Why? They are not tools to be used by waring parents to gain leverage with the court. This is often the motivation between highly conflicted parents. An assessor will not speed up the process. They will not side with a parent and often in high conflict situations a judge will not rely upon their reports.

Case on point:

Quote:
[152] A form of joint custody or parallel parenting was proposed by Dr. Sutton. I do not agree that any such order is appropriate.

Source: Brown v. Kagan, 2018 ONSC 564 (CanLII), par. 152, http://canlii.ca/t/hpxxd#par152, retrieved on 2018-02-23.
Here we have one of Toronto's foremost Section 30 private assessors. One of the most expensive and sought after. But, a judge explicitly says "I do not agree that any such order is appropriate."

What? A judge not agreeing with a highly paid and well paid professional? But, these professionals will tell you that judges always agree with their reports. OCL says it all the time. Section 30 assessors do it too.

Quote:
[186] I agree with Dr. Sutton that ultimately a 50-50 split would be in the best interests of Keira. However, at present it is not feasible. That is because of the distance between the parties’ residences.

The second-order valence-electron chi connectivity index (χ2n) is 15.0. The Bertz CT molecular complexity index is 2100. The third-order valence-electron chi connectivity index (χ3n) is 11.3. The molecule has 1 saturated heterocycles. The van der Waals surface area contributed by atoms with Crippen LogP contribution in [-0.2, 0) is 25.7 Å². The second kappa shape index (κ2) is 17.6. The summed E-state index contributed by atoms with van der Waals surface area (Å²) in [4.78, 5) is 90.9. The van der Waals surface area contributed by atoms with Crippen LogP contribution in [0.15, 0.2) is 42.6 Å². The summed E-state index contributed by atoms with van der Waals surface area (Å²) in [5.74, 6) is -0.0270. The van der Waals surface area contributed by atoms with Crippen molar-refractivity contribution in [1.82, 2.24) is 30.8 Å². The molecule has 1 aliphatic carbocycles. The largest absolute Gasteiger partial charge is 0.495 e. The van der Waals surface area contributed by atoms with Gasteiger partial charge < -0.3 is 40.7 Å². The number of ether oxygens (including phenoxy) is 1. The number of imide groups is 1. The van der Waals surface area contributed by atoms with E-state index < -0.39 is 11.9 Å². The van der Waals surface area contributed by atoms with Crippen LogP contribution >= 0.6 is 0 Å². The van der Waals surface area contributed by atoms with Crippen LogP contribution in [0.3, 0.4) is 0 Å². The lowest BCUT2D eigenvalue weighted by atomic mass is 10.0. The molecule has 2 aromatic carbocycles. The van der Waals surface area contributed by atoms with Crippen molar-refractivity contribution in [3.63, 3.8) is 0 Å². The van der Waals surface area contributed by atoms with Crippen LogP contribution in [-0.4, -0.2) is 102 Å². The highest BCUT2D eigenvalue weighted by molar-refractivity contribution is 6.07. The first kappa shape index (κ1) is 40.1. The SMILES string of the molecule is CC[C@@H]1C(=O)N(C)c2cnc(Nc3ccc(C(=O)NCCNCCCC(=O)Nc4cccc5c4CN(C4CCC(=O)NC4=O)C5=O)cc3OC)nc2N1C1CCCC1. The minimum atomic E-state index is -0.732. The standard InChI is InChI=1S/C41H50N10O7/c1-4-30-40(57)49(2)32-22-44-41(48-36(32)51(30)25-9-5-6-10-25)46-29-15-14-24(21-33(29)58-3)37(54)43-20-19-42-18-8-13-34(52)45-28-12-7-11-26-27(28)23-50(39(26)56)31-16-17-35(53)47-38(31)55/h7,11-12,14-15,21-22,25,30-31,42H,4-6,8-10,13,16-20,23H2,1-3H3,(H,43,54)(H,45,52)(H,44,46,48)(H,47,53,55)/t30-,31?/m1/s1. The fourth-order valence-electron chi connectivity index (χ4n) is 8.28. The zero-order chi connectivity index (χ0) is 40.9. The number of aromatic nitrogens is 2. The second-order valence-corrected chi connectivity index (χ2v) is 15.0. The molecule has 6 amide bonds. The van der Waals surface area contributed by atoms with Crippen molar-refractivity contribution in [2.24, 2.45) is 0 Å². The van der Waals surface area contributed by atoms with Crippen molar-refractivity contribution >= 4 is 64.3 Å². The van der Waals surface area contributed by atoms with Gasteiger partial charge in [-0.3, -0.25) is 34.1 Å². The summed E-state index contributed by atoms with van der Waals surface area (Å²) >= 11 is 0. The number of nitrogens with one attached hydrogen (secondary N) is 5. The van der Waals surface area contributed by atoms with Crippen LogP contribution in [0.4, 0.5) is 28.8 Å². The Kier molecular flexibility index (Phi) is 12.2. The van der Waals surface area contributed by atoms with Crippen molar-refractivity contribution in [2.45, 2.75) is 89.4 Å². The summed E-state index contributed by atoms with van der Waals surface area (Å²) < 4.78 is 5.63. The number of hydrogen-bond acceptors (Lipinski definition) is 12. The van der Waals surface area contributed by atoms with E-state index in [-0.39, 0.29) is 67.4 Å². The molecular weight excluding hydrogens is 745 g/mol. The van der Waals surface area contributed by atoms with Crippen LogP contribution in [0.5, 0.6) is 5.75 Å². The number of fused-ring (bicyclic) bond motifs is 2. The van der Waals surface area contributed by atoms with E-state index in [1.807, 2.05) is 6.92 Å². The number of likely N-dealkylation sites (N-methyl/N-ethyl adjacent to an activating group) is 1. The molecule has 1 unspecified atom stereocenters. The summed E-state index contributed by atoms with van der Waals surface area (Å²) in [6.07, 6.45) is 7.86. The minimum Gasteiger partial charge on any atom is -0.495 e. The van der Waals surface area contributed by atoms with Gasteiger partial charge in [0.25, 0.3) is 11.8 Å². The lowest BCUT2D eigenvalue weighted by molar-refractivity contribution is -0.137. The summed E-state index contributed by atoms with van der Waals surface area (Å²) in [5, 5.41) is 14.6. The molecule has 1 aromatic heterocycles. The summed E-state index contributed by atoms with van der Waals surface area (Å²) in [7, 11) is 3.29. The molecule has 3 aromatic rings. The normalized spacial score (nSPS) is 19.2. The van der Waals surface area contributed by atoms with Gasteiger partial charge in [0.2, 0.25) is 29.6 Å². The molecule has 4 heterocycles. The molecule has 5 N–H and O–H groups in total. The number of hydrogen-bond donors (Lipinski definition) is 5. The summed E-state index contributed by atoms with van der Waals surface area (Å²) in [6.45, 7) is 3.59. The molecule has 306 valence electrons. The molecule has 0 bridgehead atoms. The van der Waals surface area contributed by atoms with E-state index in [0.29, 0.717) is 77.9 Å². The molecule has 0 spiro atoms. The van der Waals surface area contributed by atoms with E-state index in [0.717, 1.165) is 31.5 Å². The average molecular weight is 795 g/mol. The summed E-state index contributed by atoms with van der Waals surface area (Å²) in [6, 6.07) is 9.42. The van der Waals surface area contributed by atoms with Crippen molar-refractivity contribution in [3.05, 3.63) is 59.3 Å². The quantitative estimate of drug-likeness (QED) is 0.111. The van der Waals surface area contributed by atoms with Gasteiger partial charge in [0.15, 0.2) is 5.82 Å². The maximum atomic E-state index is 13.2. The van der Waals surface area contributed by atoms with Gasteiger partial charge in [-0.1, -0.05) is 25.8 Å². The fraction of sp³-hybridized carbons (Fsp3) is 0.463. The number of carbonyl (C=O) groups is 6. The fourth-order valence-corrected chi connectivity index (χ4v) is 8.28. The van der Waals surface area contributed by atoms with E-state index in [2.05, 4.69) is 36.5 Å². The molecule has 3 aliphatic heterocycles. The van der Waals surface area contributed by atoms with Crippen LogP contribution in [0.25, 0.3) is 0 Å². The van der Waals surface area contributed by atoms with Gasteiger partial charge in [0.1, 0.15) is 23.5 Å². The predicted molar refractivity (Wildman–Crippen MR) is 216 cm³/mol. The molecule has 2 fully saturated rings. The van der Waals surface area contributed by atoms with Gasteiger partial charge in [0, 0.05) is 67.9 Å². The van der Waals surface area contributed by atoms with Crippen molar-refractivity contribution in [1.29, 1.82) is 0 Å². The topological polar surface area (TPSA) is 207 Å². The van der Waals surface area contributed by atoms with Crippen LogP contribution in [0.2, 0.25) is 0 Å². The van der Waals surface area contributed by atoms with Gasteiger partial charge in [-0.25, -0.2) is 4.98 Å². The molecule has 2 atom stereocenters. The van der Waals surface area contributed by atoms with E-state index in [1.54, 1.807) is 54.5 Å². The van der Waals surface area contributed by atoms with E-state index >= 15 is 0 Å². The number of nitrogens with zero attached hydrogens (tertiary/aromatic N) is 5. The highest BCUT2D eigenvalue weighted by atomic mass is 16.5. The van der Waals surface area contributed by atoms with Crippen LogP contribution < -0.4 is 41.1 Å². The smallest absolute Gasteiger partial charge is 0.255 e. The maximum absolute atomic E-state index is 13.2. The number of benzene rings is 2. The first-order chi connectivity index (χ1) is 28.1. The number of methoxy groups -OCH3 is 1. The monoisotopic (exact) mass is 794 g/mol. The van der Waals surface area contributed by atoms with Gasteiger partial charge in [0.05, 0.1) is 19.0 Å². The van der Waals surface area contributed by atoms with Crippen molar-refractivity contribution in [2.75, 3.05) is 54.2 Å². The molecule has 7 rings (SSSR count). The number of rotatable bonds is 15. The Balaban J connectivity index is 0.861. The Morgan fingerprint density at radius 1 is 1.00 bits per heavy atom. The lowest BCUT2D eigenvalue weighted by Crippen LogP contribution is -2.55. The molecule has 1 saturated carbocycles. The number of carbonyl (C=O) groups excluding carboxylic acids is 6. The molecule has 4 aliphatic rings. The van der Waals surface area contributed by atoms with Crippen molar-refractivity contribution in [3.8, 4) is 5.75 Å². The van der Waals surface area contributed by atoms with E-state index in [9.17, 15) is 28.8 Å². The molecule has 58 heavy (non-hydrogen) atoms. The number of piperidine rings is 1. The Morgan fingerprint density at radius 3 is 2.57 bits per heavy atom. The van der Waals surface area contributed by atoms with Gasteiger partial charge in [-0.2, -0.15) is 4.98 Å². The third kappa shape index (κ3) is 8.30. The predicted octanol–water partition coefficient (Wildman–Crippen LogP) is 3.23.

Source: Brown v. Kagan, 2018 ONSC 564 (CanLII), par. 186, http://canlii.ca/t/hpxxd#par186, retrieved on 2018-02-23.
Again, they don't consider all the evidence when writing their reports. OCL and Section 30 assessors alike fail to understand the complexity and the nuances of mobility of children.

Quote:
[173] As noted, the respondent proposes a residential schedule that will result in the applicant having two overnight visits with Keira every other weekend and two midweek visits. Dr. Sutton proposed, ultimately, a 50/50 arrangement, with a gradual increase in overnight visits.

[174] I do not agree that there should be a gradual in
No doubt the person in this matter thought they had 50-50 in-the-bag with a high-priced custody and access assessment from a well respected professional. This is not to say the professional in question is not good at what he does. On the contrary. But, they are not perfect nor should they be seen as the "absolute solution" for a matter before the court. They advise the court. The common misconception that people make about these professionals is that the judges will follow what they recommend.

The reality is...

Quote:
[52] Dr. Sutton testified that he spent approximately 230 hours on this project. He said it was the second longest project in which he had been engaged. The normal range would be approximately 140-200 hours.

Source: Brown v. Kagan, 2018 ONSC 564 (CanLII), par. 52, http://canlii.ca/t/hpxxd#par52, retrieved on 2018-02-23.
The largest project I suspect that he has worked on is:

Fielding v. Fielding - https://www.canlii.org/en/on/onsc/do...3onsc5102.html

Despite the in-depth analysis from Dr. Sutton the judge ultimately the judge ordered split custody which is not what Dr. Sutton recommended.